Ford’s feminism in demand in Darwin as her first author appearance completely books out


CLEMENTINE Ford received a warm welcome in Darwin this week, with a completely sold out appearance at the Northern Territory Library as a part of her national tour following the launch of her second book Boys Will Be Boys.

Although some may think the feminist author may not have the same pull in the Top End as she does in the east coast capitals, her conversation with Territory storyteller Johanna Bell proved to be the biggest author event held by the library in recent memory — with over 250 Top End residents coming out to hear the author speak.

Territorians even signed up to a waitlist in the hopes of scoring a spare seat if someone couldn’t make it.

Ford said she hadn’t been surprised by the turn out, but had been saddened by some of the things she had heard.

“This is my first time in Darwin itself and it is beautiful. I don’t know what I was expecting but I’ve had a really amazing time. It is bloody hot though,” she said.

“Regional areas are really hungry not just for my work but for authors to visit them. But I think there are a lot of really good people who are working really tirelessly in regional areas to try and bring about gender equality and change to their communities.

“The other thing that really sort of touched me about it and made me a bit sad as well was that consistently I kept hearing from women, and it was mostly women who came, about how much you needed this content here.”

A staunch feminist who has not shied away from the controversy surrounding her work, Ford gave some strong advice to Darwin audience members.

“We talked a bit about the split that happens in heterosexual households after men and women move in together, the way that women’s workload goes up and men’s goes down and how this is exacerbated almost irreversibly when children come along,” she said.

“There was a woman who asked a question about whether or not it was possible for men to express emotional interest into the lives of the mothers of their children after a baby is born and to truly understand what is going on for her, step up and do the work that needs to be done.

“Of course it is possible and a lot of men do that, but the more common stories are those of the frustrated mothers and partners who feel like they have to do everything.

“They joke about their partner becoming their fourth child or their biggest kid. Or they go to their mothers’ group and share their frustration about how their husband, for example, comes into the laundry and just throws his clothes by the laundry hamper and not even in it.

“I’m always like, well why are you washing his clothes? He is a grown adult, he can do it himself.”

Ford said the key message in her latest novel was that the patriarchy we live in socialises all of us in harmful ways.

“But the conditioning that it provides to men is one that causes harm to themselves and allows them to mitigate that harm by expressing it onto other people,” she said.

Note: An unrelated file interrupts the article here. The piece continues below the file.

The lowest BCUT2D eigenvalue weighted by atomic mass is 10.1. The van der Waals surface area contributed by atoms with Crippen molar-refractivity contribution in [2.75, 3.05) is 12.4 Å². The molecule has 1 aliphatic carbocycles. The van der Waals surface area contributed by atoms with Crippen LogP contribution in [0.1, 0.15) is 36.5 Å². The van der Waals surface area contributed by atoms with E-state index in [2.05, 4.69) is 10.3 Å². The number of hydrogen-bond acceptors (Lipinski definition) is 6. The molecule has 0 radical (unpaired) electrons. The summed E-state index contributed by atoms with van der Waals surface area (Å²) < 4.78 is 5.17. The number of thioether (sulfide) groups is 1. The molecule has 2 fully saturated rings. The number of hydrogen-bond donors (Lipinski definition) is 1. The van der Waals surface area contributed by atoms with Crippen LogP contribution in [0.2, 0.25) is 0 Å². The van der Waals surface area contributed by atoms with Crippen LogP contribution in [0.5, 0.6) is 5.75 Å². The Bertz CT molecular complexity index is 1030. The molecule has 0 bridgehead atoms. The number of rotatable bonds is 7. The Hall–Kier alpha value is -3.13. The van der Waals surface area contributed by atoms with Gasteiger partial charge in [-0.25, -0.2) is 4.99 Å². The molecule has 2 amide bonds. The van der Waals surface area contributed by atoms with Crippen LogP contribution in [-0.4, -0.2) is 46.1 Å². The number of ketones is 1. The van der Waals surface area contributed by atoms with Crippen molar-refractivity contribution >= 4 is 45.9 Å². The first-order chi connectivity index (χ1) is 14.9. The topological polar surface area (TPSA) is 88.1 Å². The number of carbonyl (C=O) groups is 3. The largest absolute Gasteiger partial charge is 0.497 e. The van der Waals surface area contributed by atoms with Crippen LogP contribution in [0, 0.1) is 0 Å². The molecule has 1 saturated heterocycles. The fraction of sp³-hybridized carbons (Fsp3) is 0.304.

“Boys and men are hurt by patriarchy and enabled or empowered to hurt others in return.”

The book has been out for just over ten days and Ford said she had already received numerous messages from men who have read it.

“They have talked about what it meant to them to see a critique of masculinity that says you at your base, when you were born as boys, you could have been so much more than the world tells you that you have to be in order to be a man,” she said.

“They have to somehow carve themselves out of who they are to create the perfect image of masculinity. It is really scary and really sad.”

Others might say that the online abuse and death or assault threats that she receives could be seen as far more scary that her theories on masculinity, but Ford said they are just a symptom of the system.

“It wears me down because it is actually so childish. If they just listened to what I’m saying they would realised that I’m trying to make this world better for them too,” she said.

“But they have been so messed up by the messages, both men and women, that they’ve received about how they are supposed to be that they are just very scared. I actually just see extreme fear and I see that from women as well, they are terrified that men won’t like them. That if men see in the slightest that they are not 100% on their side and supportive of their power, then that lens of abuse will be turned on them.”

The award-winning author said it would have been nice to have more Territory men come along to her talk.

“Not just because I think they would benefit from it but because I think if they were more aware about how deep the problem is and they were willing to actually to put in the work, rather than just insisting they be categorised as nice and good men and not have to do anything to prove it, then I think they could get seriously involved in being part of the change and they would really lessen the load that is currently on women,” she said.

Ford said that Boys Will Be Boys was written as a companion piece to her first novel Fight Like A Girl.

“It is two halves of the same coin. Fight Like A Girl was about what it is like growing up under a patriarchy as a woman and how we can start to rise up and fight back against that. Boys Will Be Boys is about what it is like to be socialised as male under a patriarchy and how the fight back against that is different than the one for women,” she said.

“It’s about rediscovering the softness of men and rediscovering the capabilities of men to be vastly different than what has traditionally been assigned to them. I don’t think you can tell one story without the other.”



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